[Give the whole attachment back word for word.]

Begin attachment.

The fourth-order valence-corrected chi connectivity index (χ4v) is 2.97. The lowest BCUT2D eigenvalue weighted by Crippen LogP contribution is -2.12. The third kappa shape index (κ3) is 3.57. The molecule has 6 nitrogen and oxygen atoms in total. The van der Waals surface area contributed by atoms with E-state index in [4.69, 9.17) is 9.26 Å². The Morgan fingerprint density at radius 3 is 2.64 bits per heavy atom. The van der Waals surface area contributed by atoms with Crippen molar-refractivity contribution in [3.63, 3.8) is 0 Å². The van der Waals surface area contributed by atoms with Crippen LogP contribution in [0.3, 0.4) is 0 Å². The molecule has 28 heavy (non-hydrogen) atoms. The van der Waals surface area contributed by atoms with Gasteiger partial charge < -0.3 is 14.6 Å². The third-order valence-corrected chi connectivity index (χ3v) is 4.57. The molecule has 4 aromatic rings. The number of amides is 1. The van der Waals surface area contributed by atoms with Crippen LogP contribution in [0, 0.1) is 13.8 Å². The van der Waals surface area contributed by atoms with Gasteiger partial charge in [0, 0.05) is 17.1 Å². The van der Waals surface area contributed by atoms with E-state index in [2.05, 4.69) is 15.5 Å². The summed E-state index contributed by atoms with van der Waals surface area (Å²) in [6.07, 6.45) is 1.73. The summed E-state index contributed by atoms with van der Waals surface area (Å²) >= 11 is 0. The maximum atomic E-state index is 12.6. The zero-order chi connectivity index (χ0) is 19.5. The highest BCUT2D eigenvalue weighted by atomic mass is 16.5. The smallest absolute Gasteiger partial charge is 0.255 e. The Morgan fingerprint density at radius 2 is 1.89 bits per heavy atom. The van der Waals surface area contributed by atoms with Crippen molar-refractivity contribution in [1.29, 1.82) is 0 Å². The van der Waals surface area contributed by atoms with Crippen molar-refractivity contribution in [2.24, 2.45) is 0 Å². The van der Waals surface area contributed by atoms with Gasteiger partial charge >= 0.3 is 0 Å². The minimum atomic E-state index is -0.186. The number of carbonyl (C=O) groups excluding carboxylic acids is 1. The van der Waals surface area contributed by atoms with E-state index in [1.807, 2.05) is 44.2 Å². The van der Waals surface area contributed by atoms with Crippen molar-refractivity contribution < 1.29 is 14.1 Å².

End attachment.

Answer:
The fourth-order valence-corrected chi connectivity index (χ4v) is 2.97. The lowest BCUT2D eigenvalue weighted by Crippen LogP contribution is -2.12. The third kappa shape index (κ3) is 3.57. The molecule has 6 nitrogen and oxygen atoms in total. The van der Waals surface area contributed by atoms with E-state index in [4.69, 9.17) is 9.26 Å². The Morgan fingerprint density at radius 3 is 2.64 bits per heavy atom. The van der Waals surface area contributed by atoms with Crippen molar-refractivity contribution in [3.63, 3.8) is 0 Å². The van der Waals surface area contributed by atoms with Crippen LogP contribution in [0.3, 0.4) is 0 Å². The molecule has 28 heavy (non-hydrogen) atoms. The van der Waals surface area contributed by atoms with Gasteiger partial charge < -0.3 is 14.6 Å². The third-order valence-corrected chi connectivity index (χ3v) is 4.57. The molecule has 4 aromatic rings. The number of amides is 1. The van der Waals surface area contributed by atoms with Crippen LogP contribution in [0, 0.1) is 13.8 Å². The van der Waals surface area contributed by atoms with Gasteiger partial charge in [0, 0.05) is 17.1 Å². The van der Waals surface area contributed by atoms with E-state index in [2.05, 4.69) is 15.5 Å². The summed E-state index contributed by atoms with van der Waals surface area (Å²) in [6.07, 6.45) is 1.73. The summed E-state index contributed by atoms with van der Waals surface area (Å²) >= 11 is 0. The maximum atomic E-state index is 12.6. The zero-order chi connectivity index (χ0) is 19.5. The highest BCUT2D eigenvalue weighted by atomic mass is 16.5. The smallest absolute Gasteiger partial charge is 0.255 e. The Morgan fingerprint density at radius 2 is 1.89 bits per heavy atom. The van der Waals surface area contributed by atoms with Crippen molar-refractivity contribution in [1.29, 1.82) is 0 Å². The van der Waals surface area contributed by atoms with Crippen molar-refractivity contribution in [2.24, 2.45) is 0 Å². The van der Waals surface area contributed by atoms with Gasteiger partial charge >= 0.3 is 0 Å². The minimum atomic E-state index is -0.186. The number of carbonyl (C=O) groups excluding carboxylic acids is 1. The van der Waals surface area contributed by atoms with E-state index in [1.807, 2.05) is 44.2 Å². The van der Waals surface area contributed by atoms with Crippen molar-refractivity contribution < 1.29 is 14.1 Å².